Saturday, 27 June 2009
From an off line conversation came some thoughts on the nature and use of repetition in presenting a series of photographs. The questions that came to mind were: when does consistency become too much of a good thing? and how much do repeated elements have a part to play in a narrative?
These are tricky issues to grapple but I think getting them right can make or break the presentation of the whole. I see it come up most often in the context of a book, where many more images get presented together but it can be wider than that. It came to mind when looking through several photobooks recently, professional published works (rather than SoFoBoMo). Sometimes it works, others decidedly not so.
I see two aspects to repetition - the use of repeated elements to drive a story or as the very object of the presentation.
Of the latter, Sugimoto is the master - if you've not seen several of his seascapes together, or maybe his architecture it's worth looking them up. Somehow, individually the images don't seem too much but as long series they add up to much more than the sum of the parts. Response gets driven by focus on the differences and subtleties.
Of the former, Frank's "The Americans" is a classic example. themes so subtle they are almost hidden and yet driving of the story of ordinary America and the country-wide themes of life.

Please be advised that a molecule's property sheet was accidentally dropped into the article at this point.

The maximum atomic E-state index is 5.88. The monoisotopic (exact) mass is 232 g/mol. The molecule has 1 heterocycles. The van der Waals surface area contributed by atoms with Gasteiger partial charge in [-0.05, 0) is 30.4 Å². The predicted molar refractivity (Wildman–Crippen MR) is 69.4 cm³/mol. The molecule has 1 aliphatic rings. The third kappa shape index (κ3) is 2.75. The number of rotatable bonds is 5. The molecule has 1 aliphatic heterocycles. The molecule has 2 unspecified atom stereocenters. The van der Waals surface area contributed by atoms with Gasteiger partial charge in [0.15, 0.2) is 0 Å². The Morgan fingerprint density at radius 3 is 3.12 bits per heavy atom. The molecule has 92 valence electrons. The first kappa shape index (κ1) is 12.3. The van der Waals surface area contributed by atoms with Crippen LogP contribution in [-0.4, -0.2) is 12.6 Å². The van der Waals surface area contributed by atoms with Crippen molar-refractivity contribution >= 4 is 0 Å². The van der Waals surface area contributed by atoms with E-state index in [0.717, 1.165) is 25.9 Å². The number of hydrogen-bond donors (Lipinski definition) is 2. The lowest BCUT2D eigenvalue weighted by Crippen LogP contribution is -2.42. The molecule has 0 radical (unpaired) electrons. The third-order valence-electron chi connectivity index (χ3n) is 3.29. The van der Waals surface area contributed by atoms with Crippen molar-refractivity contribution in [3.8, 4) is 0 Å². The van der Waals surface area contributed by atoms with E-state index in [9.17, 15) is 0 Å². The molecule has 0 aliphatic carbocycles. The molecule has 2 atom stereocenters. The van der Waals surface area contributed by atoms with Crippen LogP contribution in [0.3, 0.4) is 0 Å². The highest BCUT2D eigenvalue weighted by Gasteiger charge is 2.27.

For me a striking example of repeated elements was Andrew Nadolski's "The end of the land", a series on a single coastal bay in Cornwall. The photographs are excellent, the presentation simple in a way that doesn't detract from the photographs and yet I felt there was too much. Several elements keep cropping up but for me not in any apparently coherent manner. It is as if the photographer had a long line of photographs to include and couldn't give them up.
Of course, you may not agree with my views.
But that is not the point.
What I am flustering to is the idea that individual pictures must give way to the whole. Coherence, structured style, a strong story-telling structure are the aims. Don't think of a series as a showcase for individual works (leave that to the curators of your retrospective).
The way I like to think of it is as an additive process, something the opposite of Rodin's sculpture - to paraphrase: add the bits that fit until the whole appears. Anything further will not bring more. It is the way I generally like to write (apart from the blathering I do here) - add little by little until it is just enough to say what is needed (a method born of laziness and a dislike of writing). So I try the same with photography - picking the images that add to the whole until there is nothing more to add.